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[Detail] Louis Armstrong, Carnegie Hall, New York, N.Y., ca. Apr. 1947

Historical Comprehension: Using Visual Data

Photographs can be valuable historical sources. However, they must be carefully studied and analyzed, just as any other primary source would be analyzed. Use the tips below to analyze this photograph of a jazz audience in 1948.

In analyzing a photograph, it is helpful first to observe the photograph without drawing any conclusions. For example, you might ask such questions as:

  • When was the photograph taken?
  • Where was the photograph taken? What was the significance of this location?
  • Who is in the photograph? What is the relationship of the various people pictured?
  • What objects are shown in the photograph? What is the significance of these objects?
  • Why was the photograph taken?
  • What choices did the photographer make about posing, grouping, lighting, where the photographer was positioned in relation to the subject? How do the photographer's choices influence what the viewer sees in the photograph?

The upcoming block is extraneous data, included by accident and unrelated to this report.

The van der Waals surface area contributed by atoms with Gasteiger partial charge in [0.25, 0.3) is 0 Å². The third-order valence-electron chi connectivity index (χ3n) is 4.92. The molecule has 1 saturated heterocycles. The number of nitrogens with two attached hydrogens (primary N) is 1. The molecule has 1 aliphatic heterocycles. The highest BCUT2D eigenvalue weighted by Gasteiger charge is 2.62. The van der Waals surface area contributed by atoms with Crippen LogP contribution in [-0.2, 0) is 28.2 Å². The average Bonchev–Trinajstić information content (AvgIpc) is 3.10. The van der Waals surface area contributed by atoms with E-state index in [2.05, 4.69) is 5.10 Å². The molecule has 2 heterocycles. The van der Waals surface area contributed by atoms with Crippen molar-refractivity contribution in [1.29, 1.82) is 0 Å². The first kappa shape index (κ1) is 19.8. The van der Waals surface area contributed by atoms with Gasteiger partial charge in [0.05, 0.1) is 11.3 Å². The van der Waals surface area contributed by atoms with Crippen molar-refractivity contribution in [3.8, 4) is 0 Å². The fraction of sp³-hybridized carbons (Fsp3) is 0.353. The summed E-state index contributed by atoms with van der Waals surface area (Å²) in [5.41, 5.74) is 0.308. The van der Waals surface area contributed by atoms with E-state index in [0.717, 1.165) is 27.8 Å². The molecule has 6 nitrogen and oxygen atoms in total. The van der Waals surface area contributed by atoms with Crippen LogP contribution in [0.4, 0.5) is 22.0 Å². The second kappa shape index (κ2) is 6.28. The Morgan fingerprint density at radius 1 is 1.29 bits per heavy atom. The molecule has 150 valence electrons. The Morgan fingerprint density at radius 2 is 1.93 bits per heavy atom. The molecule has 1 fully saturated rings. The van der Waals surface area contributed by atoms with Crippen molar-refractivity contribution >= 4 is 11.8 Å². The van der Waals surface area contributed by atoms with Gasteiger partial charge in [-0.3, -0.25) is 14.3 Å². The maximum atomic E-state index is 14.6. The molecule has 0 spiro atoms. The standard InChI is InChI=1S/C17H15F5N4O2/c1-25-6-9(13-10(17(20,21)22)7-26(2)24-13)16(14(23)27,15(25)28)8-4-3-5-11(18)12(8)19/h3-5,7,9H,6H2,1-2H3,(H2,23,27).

Next, note your personal reactions to the photograph, anchoring your subjective response in something seen in the photograph:

  • How does looking at the photograph make you feel? How do the photographer's choices influence your response to the photograph?
  • What associations do you have with the setting of the photograph or the people and objects portrayed?

Next, place the photograph in a larger historical context. What do you know about the period in which the photograph was taken or about the event or people depicted? What does this photograph add to your understanding of the period, event, or people?

Finally, consider what you can conclude from your analysis of the photograph. For example, what can you conclude about the jazz scene, jazz audiences, or life in 1948? Use the same process to analyze any photograph from the collection that interests you.